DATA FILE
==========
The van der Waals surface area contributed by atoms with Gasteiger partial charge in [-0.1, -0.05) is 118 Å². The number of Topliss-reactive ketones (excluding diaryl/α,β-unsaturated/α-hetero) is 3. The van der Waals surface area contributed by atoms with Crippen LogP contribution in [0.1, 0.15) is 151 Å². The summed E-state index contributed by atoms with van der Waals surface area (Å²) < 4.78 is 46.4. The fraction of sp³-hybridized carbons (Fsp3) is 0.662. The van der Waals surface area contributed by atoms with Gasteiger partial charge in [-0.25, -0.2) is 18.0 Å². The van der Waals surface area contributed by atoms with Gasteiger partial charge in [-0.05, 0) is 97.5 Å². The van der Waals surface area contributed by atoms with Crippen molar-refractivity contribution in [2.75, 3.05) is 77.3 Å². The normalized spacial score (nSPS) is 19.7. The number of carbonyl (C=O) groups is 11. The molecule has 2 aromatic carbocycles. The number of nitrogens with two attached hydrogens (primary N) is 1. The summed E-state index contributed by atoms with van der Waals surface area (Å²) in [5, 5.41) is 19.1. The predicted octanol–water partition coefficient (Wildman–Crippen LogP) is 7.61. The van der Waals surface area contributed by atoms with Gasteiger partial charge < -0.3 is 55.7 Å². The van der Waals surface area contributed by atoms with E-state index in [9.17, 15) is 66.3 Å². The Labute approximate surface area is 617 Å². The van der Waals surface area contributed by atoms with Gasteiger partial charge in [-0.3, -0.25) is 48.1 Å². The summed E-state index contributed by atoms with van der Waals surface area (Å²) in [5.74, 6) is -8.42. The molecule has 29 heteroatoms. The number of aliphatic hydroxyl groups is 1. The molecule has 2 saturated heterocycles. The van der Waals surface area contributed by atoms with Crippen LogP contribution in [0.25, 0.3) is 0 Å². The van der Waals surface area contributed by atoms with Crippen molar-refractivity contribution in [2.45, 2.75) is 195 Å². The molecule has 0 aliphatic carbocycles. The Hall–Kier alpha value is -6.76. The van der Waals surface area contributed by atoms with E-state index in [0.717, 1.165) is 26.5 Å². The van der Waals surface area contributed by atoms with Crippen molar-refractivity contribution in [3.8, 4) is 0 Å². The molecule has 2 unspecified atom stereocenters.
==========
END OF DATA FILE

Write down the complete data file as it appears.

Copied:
The van der Waals surface area contributed by atoms with Gasteiger partial charge in [-0.1, -0.05) is 118 Å². The number of Topliss-reactive ketones (excluding diaryl/α,β-unsaturated/α-hetero) is 3. The van der Waals surface area contributed by atoms with Crippen LogP contribution in [0.1, 0.15) is 151 Å². The summed E-state index contributed by atoms with van der Waals surface area (Å²) < 4.78 is 46.4. The fraction of sp³-hybridized carbons (Fsp3) is 0.662. The van der Waals surface area contributed by atoms with Gasteiger partial charge in [-0.25, -0.2) is 18.0 Å². The van der Waals surface area contributed by atoms with Gasteiger partial charge in [-0.05, 0) is 97.5 Å². The van der Waals surface area contributed by atoms with Crippen molar-refractivity contribution in [2.75, 3.05) is 77.3 Å². The normalized spacial score (nSPS) is 19.7. The number of carbonyl (C=O) groups is 11. The molecule has 2 aromatic carbocycles. The number of nitrogens with two attached hydrogens (primary N) is 1. The summed E-state index contributed by atoms with van der Waals surface area (Å²) in [5, 5.41) is 19.1. The predicted octanol–water partition coefficient (Wildman–Crippen LogP) is 7.61. The van der Waals surface area contributed by atoms with Gasteiger partial charge < -0.3 is 55.7 Å². The van der Waals surface area contributed by atoms with E-state index in [9.17, 15) is 66.3 Å². The Labute approximate surface area is 617 Å². The van der Waals surface area contributed by atoms with Gasteiger partial charge in [-0.3, -0.25) is 48.1 Å². The summed E-state index contributed by atoms with van der Waals surface area (Å²) in [5.74, 6) is -8.42. The molecule has 29 heteroatoms. The number of aliphatic hydroxyl groups is 1. The molecule has 2 saturated heterocycles. The van der Waals surface area contributed by atoms with Crippen LogP contribution in [0.25, 0.3) is 0 Å². The van der Waals surface area contributed by atoms with Crippen molar-refractivity contribution in [2.45, 2.75) is 195 Å². The molecule has 0 aliphatic carbocycles. The Hall–Kier alpha value is -6.76. The van der Waals surface area contributed by atoms with E-state index in [0.717, 1.165) is 26.5 Å². The van der Waals surface area contributed by atoms with Crippen molar-refractivity contribution in [3.8, 4) is 0 Å². The molecule has 2 unspecified atom stereocenters.